“What struck me was the action was happening in the room that I was in,” he said. “It wasn’t on a screen …, it wasn’t recorded, it was live, and I was in the room where it was happening. … I thought, Wow, this is like no experience I’ve ever had in my life, and it stuck with me ever since.”

“I’m blessed that my wife … was a drama major in college so she has much more legitimate credentials than I have, and throughout our marriage we’ve been able to do quite a bit of theater together, so it’s a unifying art form for the two of us.”

“I’ve made a number of my closest friendships through theater. It’s exposed me to people of all ages and ethnicities, really drawn me out of myself, and the wonderful thing about it is, unlike sports where sooner or later your body fails you and you no longer can compete or even play at a decent level, with theater if you stay healthy you can do it any age. There’s always a role to be played, either onstage or backstage and so I just love it for all those reasons—the socialization and the art form.”

The ex-judge’s take

Sir Thomas More is played by Ithaca resident Jack Sherman, who is retired  after serving for 10 years as a City Court judge in Ithaca and then 20 years as a judge in Tompkins County Court and Tompkins Family Court.

“The consistent theme of the play is not only religion but the rule of law,” Sherman said, “and More felt under the rule of law, he should be safe and not lose his life.”

  He explained that More could not bring himself to swear an oath that the king was the supreme head of the Church in England. Sherman said that under questioning in the play, More says he has not denied the oath, he simply remains silent about it. “And he thought that should get him through and it should have legally,” the retired judge said. “But perjury was brought in against him” by a man who lied about what More had said.

  What would More have to stand up to today that would be so perilous?

“It’s such a long list,” Deacon Stevens said. “I think he would be disappointed by those in elective office who ignore the needs of the poor and fail to recognize that we’re all one family on earth and that what happens in other countries is interconnected with what happens in our own country, and that we do our fellow sons and daughters of God a disservice by hiding behind our own national needs as an excuse for not being generous and loving to people in other countries, especially the poor.”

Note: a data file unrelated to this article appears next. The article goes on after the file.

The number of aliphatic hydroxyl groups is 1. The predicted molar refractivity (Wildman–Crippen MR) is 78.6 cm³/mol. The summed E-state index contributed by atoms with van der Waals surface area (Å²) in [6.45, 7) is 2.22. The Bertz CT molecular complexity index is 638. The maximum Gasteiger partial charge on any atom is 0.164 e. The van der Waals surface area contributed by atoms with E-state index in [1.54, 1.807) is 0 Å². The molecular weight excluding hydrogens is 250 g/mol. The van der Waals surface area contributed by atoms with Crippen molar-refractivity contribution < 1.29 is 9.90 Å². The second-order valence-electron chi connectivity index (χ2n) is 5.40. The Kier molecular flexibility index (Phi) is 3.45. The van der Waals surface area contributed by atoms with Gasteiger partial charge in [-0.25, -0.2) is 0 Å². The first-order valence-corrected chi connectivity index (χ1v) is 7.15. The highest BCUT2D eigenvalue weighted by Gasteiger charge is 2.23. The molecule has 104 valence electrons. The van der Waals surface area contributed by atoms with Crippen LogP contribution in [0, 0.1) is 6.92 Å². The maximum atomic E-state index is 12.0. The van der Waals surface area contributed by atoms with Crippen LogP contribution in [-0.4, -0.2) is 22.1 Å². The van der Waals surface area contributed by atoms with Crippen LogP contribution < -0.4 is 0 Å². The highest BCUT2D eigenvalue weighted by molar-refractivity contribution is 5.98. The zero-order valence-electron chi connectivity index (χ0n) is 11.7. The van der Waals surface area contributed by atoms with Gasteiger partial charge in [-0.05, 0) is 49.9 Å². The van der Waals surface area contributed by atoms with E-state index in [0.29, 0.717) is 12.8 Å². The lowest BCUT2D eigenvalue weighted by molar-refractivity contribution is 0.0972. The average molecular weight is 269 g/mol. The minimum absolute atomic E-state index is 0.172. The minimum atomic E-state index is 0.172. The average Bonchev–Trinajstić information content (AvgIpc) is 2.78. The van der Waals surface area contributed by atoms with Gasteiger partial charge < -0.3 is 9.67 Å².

If you go to the show

Syracuse Shakespeare-In-The-Park’s latest show, A Man for All Seasons, is produced by Ronnie Bell and directed by Deacon Dan Stevens.

In this soul-searching historical play by Robert Bolt, the plot is based upon events leading up to the execution of St. Thomas More, the 16th-century Chancellor of England who refused to endorse Henry VIII’s wish to divorce his wife Catherine of Aragon in order to marry Anne Boleyn. The play opened in 1961, winning multiple Tony Award, including Best Play. The 1966 film version also won multiple awards, including Best Picture.

The upcoming show runs Friday, March 11 and 18 (7 p.m.); Saturday, March 12 and 19 (7 p.m.); and Sunday, March 13 and 20 (1 p.m.); CNY Jazz Central, 441 E. Washington St., Syracuse.

General admission tickets are $20; seniors and students, $15; those affiliated with Syracuse University, $10. Premium tickets are available for $30, including front-row seating, $15 worth of food from Beer Belly Deli, a Gannon’s ice cream token, a cold bottle of water and a commemorative color playbill. For the safety of the community, patrons must remain masked except while eating or drinking. Tickets are limited, so patrons are advised to book early and consult the full COVID-19 prevention safety protocols at

Tickets are available by contacting, by calling 315-395-0691 or by e-mailing

Website Proudly Supported By

Learn More